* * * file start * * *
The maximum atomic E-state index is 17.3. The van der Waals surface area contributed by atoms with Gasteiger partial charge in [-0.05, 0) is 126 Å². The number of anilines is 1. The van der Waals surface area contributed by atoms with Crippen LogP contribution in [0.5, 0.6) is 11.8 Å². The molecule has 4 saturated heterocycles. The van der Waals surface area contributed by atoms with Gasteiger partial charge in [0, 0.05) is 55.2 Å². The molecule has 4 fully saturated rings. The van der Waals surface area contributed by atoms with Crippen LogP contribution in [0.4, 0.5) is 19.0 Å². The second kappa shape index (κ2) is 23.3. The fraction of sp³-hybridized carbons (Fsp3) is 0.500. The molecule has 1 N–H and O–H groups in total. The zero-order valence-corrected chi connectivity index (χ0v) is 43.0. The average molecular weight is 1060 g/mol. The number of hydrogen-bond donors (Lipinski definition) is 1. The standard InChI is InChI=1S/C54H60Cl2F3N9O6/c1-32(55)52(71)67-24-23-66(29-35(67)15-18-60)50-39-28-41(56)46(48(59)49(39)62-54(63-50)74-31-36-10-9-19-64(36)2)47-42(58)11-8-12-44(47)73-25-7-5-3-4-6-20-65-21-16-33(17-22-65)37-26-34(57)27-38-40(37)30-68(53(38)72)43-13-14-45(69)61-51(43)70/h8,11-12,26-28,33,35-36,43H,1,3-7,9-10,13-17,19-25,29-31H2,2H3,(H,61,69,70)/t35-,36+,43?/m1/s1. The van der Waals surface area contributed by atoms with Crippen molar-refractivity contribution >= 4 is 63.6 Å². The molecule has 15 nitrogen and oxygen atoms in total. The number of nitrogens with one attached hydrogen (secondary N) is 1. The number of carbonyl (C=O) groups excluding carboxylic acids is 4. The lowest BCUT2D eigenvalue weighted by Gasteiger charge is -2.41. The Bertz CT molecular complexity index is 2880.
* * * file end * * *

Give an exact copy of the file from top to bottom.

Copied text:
The maximum atomic E-state index is 17.3. The van der Waals surface area contributed by atoms with Gasteiger partial charge in [-0.05, 0) is 126 Å². The number of anilines is 1. The van der Waals surface area contributed by atoms with Crippen LogP contribution in [0.5, 0.6) is 11.8 Å². The molecule has 4 saturated heterocycles. The van der Waals surface area contributed by atoms with Gasteiger partial charge in [0, 0.05) is 55.2 Å². The molecule has 4 fully saturated rings. The van der Waals surface area contributed by atoms with Crippen LogP contribution in [0.4, 0.5) is 19.0 Å². The second kappa shape index (κ2) is 23.3. The fraction of sp³-hybridized carbons (Fsp3) is 0.500. The molecule has 1 N–H and O–H groups in total. The zero-order valence-corrected chi connectivity index (χ0v) is 43.0. The average molecular weight is 1060 g/mol. The number of hydrogen-bond donors (Lipinski definition) is 1. The standard InChI is InChI=1S/C54H60Cl2F3N9O6/c1-32(55)52(71)67-24-23-66(29-35(67)15-18-60)50-39-28-41(56)46(48(59)49(39)62-54(63-50)74-31-36-10-9-19-64(36)2)47-42(58)11-8-12-44(47)73-25-7-5-3-4-6-20-65-21-16-33(17-22-65)37-26-34(57)27-38-40(37)30-68(53(38)72)43-13-14-45(69)61-51(43)70/h8,11-12,26-28,33,35-36,43H,1,3-7,9-10,13-17,19-25,29-31H2,2H3,(H,61,69,70)/t35-,36+,43?/m1/s1. The van der Waals surface area contributed by atoms with Crippen molar-refractivity contribution >= 4 is 63.6 Å². The molecule has 15 nitrogen and oxygen atoms in total. The number of nitrogens with one attached hydrogen (secondary N) is 1. The number of carbonyl (C=O) groups excluding carboxylic acids is 4. The lowest BCUT2D eigenvalue weighted by Gasteiger charge is -2.41. The Bertz CT molecular complexity index is 2880.